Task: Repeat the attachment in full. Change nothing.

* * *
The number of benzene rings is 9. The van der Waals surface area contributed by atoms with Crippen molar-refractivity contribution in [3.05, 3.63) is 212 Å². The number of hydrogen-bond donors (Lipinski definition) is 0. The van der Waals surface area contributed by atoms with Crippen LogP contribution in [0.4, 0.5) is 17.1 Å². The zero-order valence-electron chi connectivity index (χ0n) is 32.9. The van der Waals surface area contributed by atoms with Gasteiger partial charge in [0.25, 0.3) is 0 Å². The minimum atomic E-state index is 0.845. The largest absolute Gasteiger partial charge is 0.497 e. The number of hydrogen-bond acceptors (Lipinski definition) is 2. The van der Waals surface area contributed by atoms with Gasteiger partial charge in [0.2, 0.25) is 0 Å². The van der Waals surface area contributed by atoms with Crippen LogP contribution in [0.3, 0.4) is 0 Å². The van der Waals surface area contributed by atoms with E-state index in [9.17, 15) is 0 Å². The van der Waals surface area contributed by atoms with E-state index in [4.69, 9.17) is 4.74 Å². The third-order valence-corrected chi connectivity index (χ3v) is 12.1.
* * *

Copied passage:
The number of benzene rings is 9. The van der Waals surface area contributed by atoms with Crippen molar-refractivity contribution in [3.05, 3.63) is 212 Å². The number of hydrogen-bond donors (Lipinski definition) is 0. The van der Waals surface area contributed by atoms with Crippen LogP contribution in [0.4, 0.5) is 17.1 Å². The zero-order valence-electron chi connectivity index (χ0n) is 32.9. The van der Waals surface area contributed by atoms with Gasteiger partial charge in [0.25, 0.3) is 0 Å². The minimum atomic E-state index is 0.845. The largest absolute Gasteiger partial charge is 0.497 e. The number of hydrogen-bond acceptors (Lipinski definition) is 2. The van der Waals surface area contributed by atoms with Gasteiger partial charge in [0.2, 0.25) is 0 Å². The van der Waals surface area contributed by atoms with Crippen LogP contribution in [0.3, 0.4) is 0 Å². The van der Waals surface area contributed by atoms with E-state index in [9.17, 15) is 0 Å². The van der Waals surface area contributed by atoms with E-state index in [4.69, 9.17) is 4.74 Å². The third-order valence-corrected chi connectivity index (χ3v) is 12.1.